Twin Falls, Idaho: a review

twin falls If ever an indie film had all the false hallmarks of being an exploitative mess, Twin Falls, Idaho is it. The film opens in a hotel of Lynchian dim seediness where two shy, faltering conjoined twins receive a visit from a zany young prostitute named Penny. The film soon introduces a substory with an ambiguous doctor (played with ironic distance by Patrick Bachau, veteran of many vampy and vampirific Eurotrash roles), and its turning point is a misunderstanding at a Halloween party.

This sounds like a voyeuristic peepshow or a maudlin mockery… but instead Twin Falls, Idaho manages to be a tender character study, a solemn, sweet tale about love and interdependence and loneliness. It’s a mournful little story with some gently touching performances. Mark and Michael Polish, writer and writer-director brothers, also star as Blake and Francis Falls, and they convey their closeness with a (quite literally) quiet intimacy: the two murmur confidingly to each other as if they have, indeed, spent a lifetime only inches apart. Michele Hicks is brash and gentle by turns, a convincing portrait of a hard-bitten young hooker struggling between self-interest and compassion. And Lesley Ann Warren turns in another of her remarkable small supporting roles here, wrestling with a really unlikeable part and giving it her all.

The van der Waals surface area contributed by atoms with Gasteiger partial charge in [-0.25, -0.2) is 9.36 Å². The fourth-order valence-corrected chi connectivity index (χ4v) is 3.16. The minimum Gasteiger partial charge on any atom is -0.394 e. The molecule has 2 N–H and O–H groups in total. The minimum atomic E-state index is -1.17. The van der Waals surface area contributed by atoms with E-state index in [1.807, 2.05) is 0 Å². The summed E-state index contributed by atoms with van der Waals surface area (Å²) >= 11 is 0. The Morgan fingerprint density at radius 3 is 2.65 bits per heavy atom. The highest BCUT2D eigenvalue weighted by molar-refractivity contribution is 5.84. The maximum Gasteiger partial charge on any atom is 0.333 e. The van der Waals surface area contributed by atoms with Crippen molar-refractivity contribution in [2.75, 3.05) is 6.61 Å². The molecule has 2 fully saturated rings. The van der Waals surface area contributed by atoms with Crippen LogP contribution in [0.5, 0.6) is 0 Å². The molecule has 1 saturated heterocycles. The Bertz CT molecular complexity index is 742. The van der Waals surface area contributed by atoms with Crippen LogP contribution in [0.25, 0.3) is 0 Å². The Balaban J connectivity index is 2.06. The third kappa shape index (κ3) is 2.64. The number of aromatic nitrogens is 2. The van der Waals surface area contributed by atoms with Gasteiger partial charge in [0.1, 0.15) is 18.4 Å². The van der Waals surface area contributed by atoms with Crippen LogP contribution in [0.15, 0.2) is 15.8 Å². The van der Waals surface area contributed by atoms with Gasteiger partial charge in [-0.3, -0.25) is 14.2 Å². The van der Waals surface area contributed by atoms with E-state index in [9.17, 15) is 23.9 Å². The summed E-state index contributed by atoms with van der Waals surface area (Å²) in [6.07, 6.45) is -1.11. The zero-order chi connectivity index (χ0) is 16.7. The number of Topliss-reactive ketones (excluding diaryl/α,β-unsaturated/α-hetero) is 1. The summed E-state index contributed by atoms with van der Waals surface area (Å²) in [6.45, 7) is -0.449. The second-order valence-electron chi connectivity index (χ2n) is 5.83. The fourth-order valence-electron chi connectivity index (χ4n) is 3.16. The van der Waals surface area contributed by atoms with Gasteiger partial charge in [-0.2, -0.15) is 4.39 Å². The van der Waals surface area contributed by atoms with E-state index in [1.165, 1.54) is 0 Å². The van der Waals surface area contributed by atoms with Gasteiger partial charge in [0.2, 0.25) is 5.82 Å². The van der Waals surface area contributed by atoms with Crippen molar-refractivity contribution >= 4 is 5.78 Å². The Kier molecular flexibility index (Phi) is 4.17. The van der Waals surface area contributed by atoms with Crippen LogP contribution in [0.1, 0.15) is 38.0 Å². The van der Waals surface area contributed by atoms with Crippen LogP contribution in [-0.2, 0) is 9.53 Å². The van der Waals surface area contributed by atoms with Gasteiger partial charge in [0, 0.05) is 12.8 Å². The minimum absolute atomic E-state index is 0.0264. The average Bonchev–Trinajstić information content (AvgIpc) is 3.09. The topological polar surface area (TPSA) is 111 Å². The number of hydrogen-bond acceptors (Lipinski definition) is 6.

The whole film is a very successful oddity. It’s tentative and slow, almost peaceful in its startling way — a meditative and lovely study that pushes the audience to consider an experience completely outside the scope of most daily lives and simultaneously makes us realize how very alike we are in our desires and our limitations.

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